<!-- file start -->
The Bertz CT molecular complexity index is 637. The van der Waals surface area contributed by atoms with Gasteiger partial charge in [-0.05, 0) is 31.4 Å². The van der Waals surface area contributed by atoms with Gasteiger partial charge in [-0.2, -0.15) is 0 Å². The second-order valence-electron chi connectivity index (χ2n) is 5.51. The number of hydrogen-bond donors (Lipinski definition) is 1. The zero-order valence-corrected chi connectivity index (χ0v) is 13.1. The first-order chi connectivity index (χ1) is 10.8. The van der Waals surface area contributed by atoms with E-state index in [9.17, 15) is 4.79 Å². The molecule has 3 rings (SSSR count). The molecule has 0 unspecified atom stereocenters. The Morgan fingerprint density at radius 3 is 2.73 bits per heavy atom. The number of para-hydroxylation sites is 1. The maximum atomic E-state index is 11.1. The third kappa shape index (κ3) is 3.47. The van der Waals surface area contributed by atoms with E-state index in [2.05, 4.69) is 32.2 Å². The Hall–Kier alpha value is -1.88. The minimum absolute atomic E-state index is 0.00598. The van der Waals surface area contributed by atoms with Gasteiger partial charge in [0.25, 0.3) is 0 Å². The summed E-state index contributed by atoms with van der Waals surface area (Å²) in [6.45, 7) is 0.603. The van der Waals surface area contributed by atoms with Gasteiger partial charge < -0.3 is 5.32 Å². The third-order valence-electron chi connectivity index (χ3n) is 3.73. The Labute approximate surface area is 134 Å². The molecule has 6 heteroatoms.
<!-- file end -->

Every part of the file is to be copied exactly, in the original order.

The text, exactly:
The Bertz CT molecular complexity index is 637. The van der Waals surface area contributed by atoms with Gasteiger partial charge in [-0.05, 0) is 31.4 Å². The van der Waals surface area contributed by atoms with Gasteiger partial charge in [-0.2, -0.15) is 0 Å². The second-order valence-electron chi connectivity index (χ2n) is 5.51. The number of hydrogen-bond donors (Lipinski definition) is 1. The zero-order valence-corrected chi connectivity index (χ0v) is 13.1. The first-order chi connectivity index (χ1) is 10.8. The van der Waals surface area contributed by atoms with E-state index in [9.17, 15) is 4.79 Å². The molecule has 3 rings (SSSR count). The molecule has 0 unspecified atom stereocenters. The Morgan fingerprint density at radius 3 is 2.73 bits per heavy atom. The number of para-hydroxylation sites is 1. The maximum atomic E-state index is 11.1. The third kappa shape index (κ3) is 3.47. The van der Waals surface area contributed by atoms with E-state index in [2.05, 4.69) is 32.2 Å². The Hall–Kier alpha value is -1.88. The minimum absolute atomic E-state index is 0.00598. The van der Waals surface area contributed by atoms with Gasteiger partial charge in [0.25, 0.3) is 0 Å². The summed E-state index contributed by atoms with van der Waals surface area (Å²) in [6.45, 7) is 0.603. The van der Waals surface area contributed by atoms with Gasteiger partial charge < -0.3 is 5.32 Å². The third-order valence-electron chi connectivity index (χ3n) is 3.73. The Labute approximate surface area is 134 Å². The molecule has 6 heteroatoms.